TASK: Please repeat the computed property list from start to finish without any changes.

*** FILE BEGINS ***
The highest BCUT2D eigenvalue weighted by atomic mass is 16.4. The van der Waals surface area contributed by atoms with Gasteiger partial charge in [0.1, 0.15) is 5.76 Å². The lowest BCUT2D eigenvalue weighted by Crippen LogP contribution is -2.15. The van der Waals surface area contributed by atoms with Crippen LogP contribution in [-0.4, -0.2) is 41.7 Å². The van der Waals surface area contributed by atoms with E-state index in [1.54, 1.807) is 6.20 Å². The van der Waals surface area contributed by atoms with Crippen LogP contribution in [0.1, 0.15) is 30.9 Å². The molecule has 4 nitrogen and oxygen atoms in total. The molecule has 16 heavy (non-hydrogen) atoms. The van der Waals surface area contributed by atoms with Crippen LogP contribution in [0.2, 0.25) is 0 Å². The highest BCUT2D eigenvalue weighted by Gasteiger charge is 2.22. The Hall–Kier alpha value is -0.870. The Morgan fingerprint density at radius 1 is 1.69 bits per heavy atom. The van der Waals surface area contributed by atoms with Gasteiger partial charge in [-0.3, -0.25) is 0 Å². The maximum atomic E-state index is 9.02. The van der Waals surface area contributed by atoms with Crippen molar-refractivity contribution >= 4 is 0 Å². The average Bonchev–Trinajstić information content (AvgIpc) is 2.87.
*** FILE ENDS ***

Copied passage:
The highest BCUT2D eigenvalue weighted by atomic mass is 16.4. The van der Waals surface area contributed by atoms with Gasteiger partial charge in [0.1, 0.15) is 5.76 Å². The lowest BCUT2D eigenvalue weighted by Crippen LogP contribution is -2.15. The van der Waals surface area contributed by atoms with Crippen LogP contribution in [-0.4, -0.2) is 41.7 Å². The van der Waals surface area contributed by atoms with E-state index in [1.54, 1.807) is 6.20 Å². The van der Waals surface area contributed by atoms with Crippen LogP contribution in [0.1, 0.15) is 30.9 Å². The molecule has 4 nitrogen and oxygen atoms in total. The molecule has 16 heavy (non-hydrogen) atoms. The van der Waals surface area contributed by atoms with Crippen LogP contribution in [0.2, 0.25) is 0 Å². The highest BCUT2D eigenvalue weighted by Gasteiger charge is 2.22. The Hall–Kier alpha value is -0.870. The Morgan fingerprint density at radius 1 is 1.69 bits per heavy atom. The van der Waals surface area contributed by atoms with Gasteiger partial charge in [-0.3, -0.25) is 0 Å². The maximum atomic E-state index is 9.02. The van der Waals surface area contributed by atoms with Crippen molar-refractivity contribution >= 4 is 0 Å². The average Bonchev–Trinajstić information content (AvgIpc) is 2.87.